Depending on the setting, ten headsets can feel insufficient, however, any more than that and it would have been difficult to facilitate. It can be tricky to press play simultaneously, especially when a family are more than two people. On occasions, we had a group of six and ten. If this is to happen, show the adults and older children how to work the device and count down altogether so to press play at the same time. This is fun and families enjoyed this. The devices go to sleep quickly, so be prepared for a few false starts. This gets easier with practise. Two-three facilitators are recommended with ten headsets in a public setting and to have at least one consistent facilitator who can compare settings and who has a good knowledge of the project. In a school, only two facilitators are required. This helps when working with multiple groups one after each other, cleaning down of headsets and collecting feedback if required.
Young people are tempted to touch the devices, so on occasion if one paused the audio, they were not in sync. The devices can be forwarded to the correct time, but it is recommended to explain to participants to avoid touching the devices. Once they go to sleep, touch doesn’t affect the devices.
You may want to explain to participants to be aware of their surroundings and other people when listening to the instructions. They should only do activity that feels safe to them and lookout for uneven ground. Within the audio adventure, participants are encouraged to close their eyes for a short time and be led by their partner. Participants are encouraged to stay together and are welcome to pause and re-start/stop if needed. Parents or older siblings should be made aware that they are responsible for chaperoning young people and will need to register when taking part.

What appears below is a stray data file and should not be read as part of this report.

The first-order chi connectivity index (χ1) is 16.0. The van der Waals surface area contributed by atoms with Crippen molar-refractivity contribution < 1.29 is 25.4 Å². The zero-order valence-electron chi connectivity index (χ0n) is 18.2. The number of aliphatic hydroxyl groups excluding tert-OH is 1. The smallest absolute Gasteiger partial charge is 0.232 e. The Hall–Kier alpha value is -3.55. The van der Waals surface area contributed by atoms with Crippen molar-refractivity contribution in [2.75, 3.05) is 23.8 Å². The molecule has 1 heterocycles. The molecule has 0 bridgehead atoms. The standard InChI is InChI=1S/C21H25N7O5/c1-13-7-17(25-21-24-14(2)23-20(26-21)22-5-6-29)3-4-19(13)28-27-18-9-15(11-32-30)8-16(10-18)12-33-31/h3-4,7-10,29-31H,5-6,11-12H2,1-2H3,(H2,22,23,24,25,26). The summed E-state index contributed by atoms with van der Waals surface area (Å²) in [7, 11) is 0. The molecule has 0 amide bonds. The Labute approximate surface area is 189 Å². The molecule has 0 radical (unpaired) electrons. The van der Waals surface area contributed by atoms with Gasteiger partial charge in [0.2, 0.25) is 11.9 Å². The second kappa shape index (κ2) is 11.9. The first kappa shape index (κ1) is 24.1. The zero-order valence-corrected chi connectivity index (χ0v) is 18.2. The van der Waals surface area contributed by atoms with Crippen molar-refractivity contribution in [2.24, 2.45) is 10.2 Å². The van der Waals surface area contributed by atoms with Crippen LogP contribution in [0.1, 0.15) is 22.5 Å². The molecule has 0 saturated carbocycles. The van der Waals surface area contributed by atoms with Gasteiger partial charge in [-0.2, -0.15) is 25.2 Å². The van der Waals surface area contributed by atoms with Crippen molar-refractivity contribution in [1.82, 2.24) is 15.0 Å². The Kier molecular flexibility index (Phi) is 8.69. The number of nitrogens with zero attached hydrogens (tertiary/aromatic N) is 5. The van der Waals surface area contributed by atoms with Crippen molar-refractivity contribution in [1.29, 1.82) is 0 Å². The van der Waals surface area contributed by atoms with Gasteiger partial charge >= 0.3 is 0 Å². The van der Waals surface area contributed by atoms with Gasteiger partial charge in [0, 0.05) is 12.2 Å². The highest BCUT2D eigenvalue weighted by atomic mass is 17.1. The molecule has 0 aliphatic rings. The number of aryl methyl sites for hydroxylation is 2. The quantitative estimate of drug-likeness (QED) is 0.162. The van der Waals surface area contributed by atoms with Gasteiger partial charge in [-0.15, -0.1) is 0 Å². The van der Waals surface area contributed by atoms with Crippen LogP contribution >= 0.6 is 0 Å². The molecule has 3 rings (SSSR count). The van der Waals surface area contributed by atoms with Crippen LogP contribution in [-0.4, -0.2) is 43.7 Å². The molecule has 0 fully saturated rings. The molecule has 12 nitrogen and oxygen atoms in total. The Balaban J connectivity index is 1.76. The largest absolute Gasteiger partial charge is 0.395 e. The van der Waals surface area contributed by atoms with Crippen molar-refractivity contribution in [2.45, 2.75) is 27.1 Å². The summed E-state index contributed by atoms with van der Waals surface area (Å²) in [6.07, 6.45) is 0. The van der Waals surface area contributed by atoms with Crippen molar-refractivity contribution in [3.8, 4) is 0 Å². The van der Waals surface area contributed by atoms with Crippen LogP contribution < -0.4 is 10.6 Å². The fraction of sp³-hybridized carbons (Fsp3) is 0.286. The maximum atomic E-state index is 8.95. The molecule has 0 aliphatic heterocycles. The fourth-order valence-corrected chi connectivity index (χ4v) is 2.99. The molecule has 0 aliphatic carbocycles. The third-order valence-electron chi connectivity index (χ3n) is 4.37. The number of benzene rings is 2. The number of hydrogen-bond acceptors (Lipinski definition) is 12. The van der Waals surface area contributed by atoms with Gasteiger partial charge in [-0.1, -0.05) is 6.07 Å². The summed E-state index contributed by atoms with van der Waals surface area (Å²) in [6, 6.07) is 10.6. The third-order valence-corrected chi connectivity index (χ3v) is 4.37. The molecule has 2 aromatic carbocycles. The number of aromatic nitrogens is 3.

In advance of a school session, the facilitator can explain there are no right and wrong movements, the importance of working with their partner safely and not to be concerned or distracted with what others are doing in the room/space. Facilitators can provide a warmup, discuss using their imagination and engage in exploratory talk to discuss what a festival might be like if they have never been to one and what the experience might inspire them to do next. If working with very young children, explore playing it without the headphones and/or parents, staff and facilitators all wear headphones too.
We asked feedback questions such as: How did it make you feel? Did you like it and why and what does it inspire you to do next?
“I liked it because I had time to remember what a family trip was about” Year 5 student
“It inspired me to make a poster about dance” Year 5 student
“I enjoyed it because it was like a VR (virtual reality) set but you use your imagination” Year 5 student
Taking MidSummerland to different areas and venues within the borough has enabled us to build deeper relationships with schools, festivals and the partners and organisations that organise community events.
MidSummerland offers families and communities an opportunity to do physical activity in a fun and playful way and fosters a beautiful connection for families.
MidSummerland is perfect for KS2 students and with speech, language and communication needs as it promotes nonverbal communication, socialising, learning, taking turns and increases wellbeing.
This exciting opportunity would enable your organisation to support both new artists and experienced dance artists as there is milage to expand the sessions and deliver longer creative workshops to scaffold the experience.